On well-known facts

The more you look at ‘common knowledge’, the more you realise that it is more likely to be common than it is to be knowledge.

Idries Shah, Reflections

We live in an age of faith. This may seem a strange thing to say at a time when rationalism and science are supposedly so dominant, but it is true and necessarily true because every age is an age of faith. This is so because we must take so much on trust. The scientific method is supposed to provide us with a guarantee that every assertion can be checked, but of course in practice this is simply impossible. I accept that the speed of light is 299,792,458 metres per second because I’ve been told as much by someone with no obvious motivation to lie to me, not because I have personally replicated the Fizeau experiment in my kitchen.

Of course, an assertion is not true just because it is a well-known fact. The long-running TV show QI largely consists of questions about well-known facts which are not actually true, or which used to be thought true but no longer are. Many of these are simply redefinitions of terms, such as the Moon no longer being a moon, or strawberries not being berries, but some are substantive.

These examples are trivial, of course. Most of us will continue to think of the Moon as a moon, whatever astronomers deem the definition of a moon to be, and frankly it doesn’t much matter either way. Others have practical implications. It used to be a well-known fact that the human stomach was too acid an environment for bacteria to live in it, and then Helicobacter pylori was discovered. This has had significant practical implications, as it can cause stomach ulcers; the discoverers were subsequently awarded the Nobel Prize for medicine.

But this extends beyond simple facts. There is a quotation I have been unable to track down (Derrick Jensen cites it somewhere) to the effect that the real authority in any society is its unquestioned assumptions. These are more pernicious; they are not facts but attitudes, perspectives on the world. We all frame the world in different ways, but in looking through the frame it is easy to lose sight of the frame itself.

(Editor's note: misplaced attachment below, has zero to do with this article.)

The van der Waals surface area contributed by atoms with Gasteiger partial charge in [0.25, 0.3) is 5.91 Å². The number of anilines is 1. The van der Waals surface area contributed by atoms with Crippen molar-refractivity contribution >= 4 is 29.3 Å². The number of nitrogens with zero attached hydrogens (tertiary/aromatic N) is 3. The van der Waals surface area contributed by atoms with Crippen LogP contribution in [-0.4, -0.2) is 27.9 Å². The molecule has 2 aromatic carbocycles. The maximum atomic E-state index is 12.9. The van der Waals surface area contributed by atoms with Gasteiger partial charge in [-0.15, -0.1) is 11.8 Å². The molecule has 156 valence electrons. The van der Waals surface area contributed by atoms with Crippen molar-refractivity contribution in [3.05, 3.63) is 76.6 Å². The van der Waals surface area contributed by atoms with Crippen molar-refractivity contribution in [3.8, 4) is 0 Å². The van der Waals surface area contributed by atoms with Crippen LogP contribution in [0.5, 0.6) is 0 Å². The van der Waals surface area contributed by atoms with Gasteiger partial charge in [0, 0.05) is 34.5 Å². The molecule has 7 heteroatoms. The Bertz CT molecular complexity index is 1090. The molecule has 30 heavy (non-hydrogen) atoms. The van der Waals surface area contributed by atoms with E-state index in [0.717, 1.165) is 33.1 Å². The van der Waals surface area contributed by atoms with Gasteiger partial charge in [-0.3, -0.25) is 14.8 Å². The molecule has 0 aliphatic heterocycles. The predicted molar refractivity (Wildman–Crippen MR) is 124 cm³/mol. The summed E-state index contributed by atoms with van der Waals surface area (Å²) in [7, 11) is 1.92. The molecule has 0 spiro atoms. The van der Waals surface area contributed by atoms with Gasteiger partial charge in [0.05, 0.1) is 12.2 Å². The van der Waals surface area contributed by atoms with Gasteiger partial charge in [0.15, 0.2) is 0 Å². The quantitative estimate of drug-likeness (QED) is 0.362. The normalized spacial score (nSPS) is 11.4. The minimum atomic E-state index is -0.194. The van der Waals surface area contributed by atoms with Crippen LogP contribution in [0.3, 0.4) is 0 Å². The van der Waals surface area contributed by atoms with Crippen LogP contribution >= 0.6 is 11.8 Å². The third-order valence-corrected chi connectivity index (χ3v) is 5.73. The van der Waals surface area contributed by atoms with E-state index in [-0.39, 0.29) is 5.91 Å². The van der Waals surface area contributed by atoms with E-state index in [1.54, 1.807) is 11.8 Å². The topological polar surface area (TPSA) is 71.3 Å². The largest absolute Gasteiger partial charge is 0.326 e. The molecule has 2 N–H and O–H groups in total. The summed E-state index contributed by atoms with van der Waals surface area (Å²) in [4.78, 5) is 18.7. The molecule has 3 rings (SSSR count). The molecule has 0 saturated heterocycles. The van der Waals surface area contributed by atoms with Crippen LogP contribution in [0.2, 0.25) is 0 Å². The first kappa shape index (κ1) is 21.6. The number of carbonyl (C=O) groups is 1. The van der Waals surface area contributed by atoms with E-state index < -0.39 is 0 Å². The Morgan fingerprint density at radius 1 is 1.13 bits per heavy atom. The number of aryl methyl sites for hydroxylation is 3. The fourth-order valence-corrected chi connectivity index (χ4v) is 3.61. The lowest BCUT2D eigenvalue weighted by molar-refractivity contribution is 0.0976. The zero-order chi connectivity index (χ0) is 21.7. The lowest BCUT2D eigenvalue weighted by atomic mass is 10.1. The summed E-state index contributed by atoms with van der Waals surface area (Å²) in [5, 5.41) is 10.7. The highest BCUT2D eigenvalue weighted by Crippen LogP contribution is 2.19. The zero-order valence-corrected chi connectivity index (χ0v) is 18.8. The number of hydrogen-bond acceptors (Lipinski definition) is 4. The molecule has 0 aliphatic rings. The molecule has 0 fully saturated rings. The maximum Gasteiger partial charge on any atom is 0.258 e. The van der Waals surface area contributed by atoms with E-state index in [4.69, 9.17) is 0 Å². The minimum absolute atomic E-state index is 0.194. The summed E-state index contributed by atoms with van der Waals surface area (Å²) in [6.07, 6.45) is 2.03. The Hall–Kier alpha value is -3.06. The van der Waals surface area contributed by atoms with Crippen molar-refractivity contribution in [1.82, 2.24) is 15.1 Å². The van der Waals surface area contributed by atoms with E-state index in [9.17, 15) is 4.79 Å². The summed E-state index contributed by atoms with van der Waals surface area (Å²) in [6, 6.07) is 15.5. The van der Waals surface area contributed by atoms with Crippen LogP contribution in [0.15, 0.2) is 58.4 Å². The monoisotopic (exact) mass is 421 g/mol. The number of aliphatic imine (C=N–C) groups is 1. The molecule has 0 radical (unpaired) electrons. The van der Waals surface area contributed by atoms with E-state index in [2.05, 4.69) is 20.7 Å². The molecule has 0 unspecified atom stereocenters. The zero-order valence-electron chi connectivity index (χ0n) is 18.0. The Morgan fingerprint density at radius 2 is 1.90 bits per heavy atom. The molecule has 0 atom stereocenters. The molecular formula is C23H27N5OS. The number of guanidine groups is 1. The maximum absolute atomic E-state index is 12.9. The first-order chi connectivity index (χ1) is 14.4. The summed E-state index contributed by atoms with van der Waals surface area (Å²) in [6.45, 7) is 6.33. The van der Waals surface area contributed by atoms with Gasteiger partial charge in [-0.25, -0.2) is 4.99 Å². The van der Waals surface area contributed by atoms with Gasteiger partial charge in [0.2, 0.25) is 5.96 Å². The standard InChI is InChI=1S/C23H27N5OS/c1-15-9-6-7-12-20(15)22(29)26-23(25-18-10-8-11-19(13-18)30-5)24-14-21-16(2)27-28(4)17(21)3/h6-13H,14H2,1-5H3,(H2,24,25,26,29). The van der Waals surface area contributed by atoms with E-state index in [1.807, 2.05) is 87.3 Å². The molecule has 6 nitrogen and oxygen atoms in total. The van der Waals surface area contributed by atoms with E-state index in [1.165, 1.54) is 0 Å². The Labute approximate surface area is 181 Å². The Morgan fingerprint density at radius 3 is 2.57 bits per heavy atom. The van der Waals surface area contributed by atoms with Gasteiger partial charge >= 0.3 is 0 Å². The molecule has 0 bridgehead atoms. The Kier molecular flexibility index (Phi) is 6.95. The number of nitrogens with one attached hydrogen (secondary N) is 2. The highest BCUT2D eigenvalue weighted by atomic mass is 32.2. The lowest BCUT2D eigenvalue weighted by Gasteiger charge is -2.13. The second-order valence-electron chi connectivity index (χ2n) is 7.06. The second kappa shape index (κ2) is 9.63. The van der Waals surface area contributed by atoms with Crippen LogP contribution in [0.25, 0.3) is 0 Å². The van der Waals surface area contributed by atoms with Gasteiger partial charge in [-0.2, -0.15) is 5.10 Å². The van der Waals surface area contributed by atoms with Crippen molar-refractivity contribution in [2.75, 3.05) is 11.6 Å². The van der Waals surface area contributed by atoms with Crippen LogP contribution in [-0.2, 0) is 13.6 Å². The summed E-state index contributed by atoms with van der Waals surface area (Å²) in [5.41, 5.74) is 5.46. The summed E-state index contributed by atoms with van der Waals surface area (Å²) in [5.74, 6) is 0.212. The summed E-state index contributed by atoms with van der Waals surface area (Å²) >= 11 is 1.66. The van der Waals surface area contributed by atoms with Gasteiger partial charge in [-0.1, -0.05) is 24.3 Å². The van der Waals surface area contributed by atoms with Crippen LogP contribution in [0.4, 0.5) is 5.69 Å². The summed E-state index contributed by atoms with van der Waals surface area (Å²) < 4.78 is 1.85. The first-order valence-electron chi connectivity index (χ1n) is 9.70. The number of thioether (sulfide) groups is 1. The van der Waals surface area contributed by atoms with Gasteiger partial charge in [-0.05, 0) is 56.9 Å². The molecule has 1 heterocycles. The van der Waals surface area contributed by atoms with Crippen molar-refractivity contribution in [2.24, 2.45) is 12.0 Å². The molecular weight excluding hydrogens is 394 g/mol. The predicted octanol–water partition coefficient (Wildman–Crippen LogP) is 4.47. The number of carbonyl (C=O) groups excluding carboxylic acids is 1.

Consider the proposition: “Technological progress is inevitable.” Now it is certainly the case that technological progress has occurred, in the sense that there are more complicated and resource-intensive ways of doing things available now compared to the past. It is also the case – though we don’t talk about this much – that it has not always been an unmixed blessing.

The Luddites, after all, were quite correct. The deterioration in working conditions which they prophesied did indeed come to pass. Was this inevitable? We tend to think so, because it happened. And yet was there any reason why Archduke Franz Ferdinand might not have lived to a ripe old age, as his uncle in fact did? History is notoriously written by the victors. In his interesting book Fossil Capital (Verso Books, 2015), Andreas Malm tells the interesting story of how and why steam engines replaced water-power. It is not because steam was ‘better’ – Boulton and Watt had a lot of trouble persuading mill-owners to pay good money to replace the free energy they were getting from rivers with costly and dangerous steam-engines. The decisive factor, in Malm’s account, was political. You can only build a water-mill on a suitable site, and this gives the local labour-force bargaining power. A steam engine can be put almost anywhere, provided you can afford to get coal to it, putting the mill-owner in a stronger position. It’s an early example of the mobility of capital which has become one of the plagues of the modern world.

We have many narratives of the form “A replaced B, therefore A was better than B.” We even apply this to biological evolution, even though Darwin himself repudiated this view. (“It is not the strongest of the species that survives, not the most intelligent that survives,” as he pointed out. “It is the one that is the most adaptable to change.”) And this has real and unpleasant implications, as the history of so-called social Darwinism makes plain, a history which is by no means over.

To take a current example, who has actually called for the development and installation of the 5G phone network? What is its justification, beyond the fact that 5 comes after 4? Are we taking the potential risks to health, for example, as seriously as we would if it were not “progress”? Any political measure can be made more palatable, it seems, if it is represented as “reform” or “modernisation”, which are synonyms for progress. If only Henry VIII had known this dodge we would presumably have had the Modernisation of the Monasteries instead, whereby he claimed to be bringing them into the sixteenth century.

A newer thing is not intrinsically better (or worse) than an older thing. It is just newer. But we tend not to think of it that way. When I was a kid, products used to be advertised as “new and improved”; these days, “new” is held to be sufficient. (It’s also less committal; advertisers prefer not to be pinned down to too many questions of fact.) Out mystical faith in the passage of time as an inexorable bringer of improvement goes very deep. Hence the many complaints that X is unacceptable in this day and age. Presumably the speaker has in mind some previous day and age in which X would have been fine, although they never specify this. 2021 must be better than 2020, on the same principle that 5G is better then 4G, and presumably George VI was better than George V, and our present monarch is better still. It’s absolute bobbins, but hardly anyone questions it, because it’s a well-known fact.